begged him to help me. He was renowned for his wisdom. If anyone could free me
forever from my food addiction and compulsive behavior, he could. I finally stopped
talking and waited to receive the healing words than would end my problem and bring
about future bliss.
Dr. Murphy was quiet for what seemed like an eon. “When you get home, Carol, I
want you to look into your dresser mirror and repeat, ‘I am a child of God. I am a child of
God.’ Do this several times a day and think deeply about what it means.”
That’s it? Six words? That was going to heal me? That was the best advice the famous
Dr. Joseph Murphy could give me? I tried not to show my disappointment. Where were
all the words of deep wisdom? Where were the practical, beneficial and specific rules that
I could immediately put into use toward becoming a stronger and happier person? I
wanted a plan. Ten steps. Easy to follow instructions. Suggestions of what to read.
All the way home, I groused about the pitiful piece of advice I had been given. It
would never work. With each step I took, I felt more depressed and deflated. My
anticipation had been so high. I had placed this man on a high pedestal where someone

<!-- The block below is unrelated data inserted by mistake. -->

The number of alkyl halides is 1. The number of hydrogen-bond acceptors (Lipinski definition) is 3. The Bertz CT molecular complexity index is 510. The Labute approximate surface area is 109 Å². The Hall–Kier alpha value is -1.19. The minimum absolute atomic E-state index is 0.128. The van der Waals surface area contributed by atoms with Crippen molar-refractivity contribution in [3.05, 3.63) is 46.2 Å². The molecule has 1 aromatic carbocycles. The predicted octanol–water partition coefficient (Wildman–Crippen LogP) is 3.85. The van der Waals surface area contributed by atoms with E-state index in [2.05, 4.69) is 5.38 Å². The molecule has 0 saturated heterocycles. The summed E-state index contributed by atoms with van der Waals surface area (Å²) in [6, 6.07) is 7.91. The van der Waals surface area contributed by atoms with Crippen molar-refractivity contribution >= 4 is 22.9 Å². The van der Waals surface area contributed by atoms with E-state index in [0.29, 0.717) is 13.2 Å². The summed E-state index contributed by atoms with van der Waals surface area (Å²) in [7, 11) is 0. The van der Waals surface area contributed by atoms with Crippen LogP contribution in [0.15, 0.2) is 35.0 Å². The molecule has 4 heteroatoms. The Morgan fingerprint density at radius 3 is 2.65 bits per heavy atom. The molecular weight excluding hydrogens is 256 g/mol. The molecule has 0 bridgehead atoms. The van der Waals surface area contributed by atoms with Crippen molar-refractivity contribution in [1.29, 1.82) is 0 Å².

with such a great mind deserved to be. I had thanked my lucky stars for the glorious
opportunity to visit with him one-on-one and receive personal advice that came from
years of experience working with people like me.
I tried the ritual. Religiously. I peered into a mirror every time I passed one and recited
the phrase. Before I went to bed, I gazed into the dresser mirror sobbing, “I am of child of
God. I am of child of God.”
Each week, I gained another two pounds.
The face in the mirror reflected my feelings of despair and failure. My life consisted of
work, sleep, laundry, cooking, grocery shopping and house cleaning. I rose at four
o’clock some mornings to finish work assignments so that I could deliver them to Marcia
after taking the girls to school. This, after addressing envelopes until 11:00 p.m., because
I could no longer focus on the script. My life was not only affecting the girls’ behavior, it
was affecting mine. I developed an increasing impatience; just about everything annoyed
me, from the beeping of a car horn to the chirping of a bird.
This was my life in the mid-seventies. I was approaching my forties.
“Of course,” I reasoned on good days, “I’m not the only woman in this position. Every
major city has hundreds to thousands just like me.” But a woman suffering from
emotional or physical wounds can’t see further than her front door. She knows she is
absolutely the only woman in the world suffering
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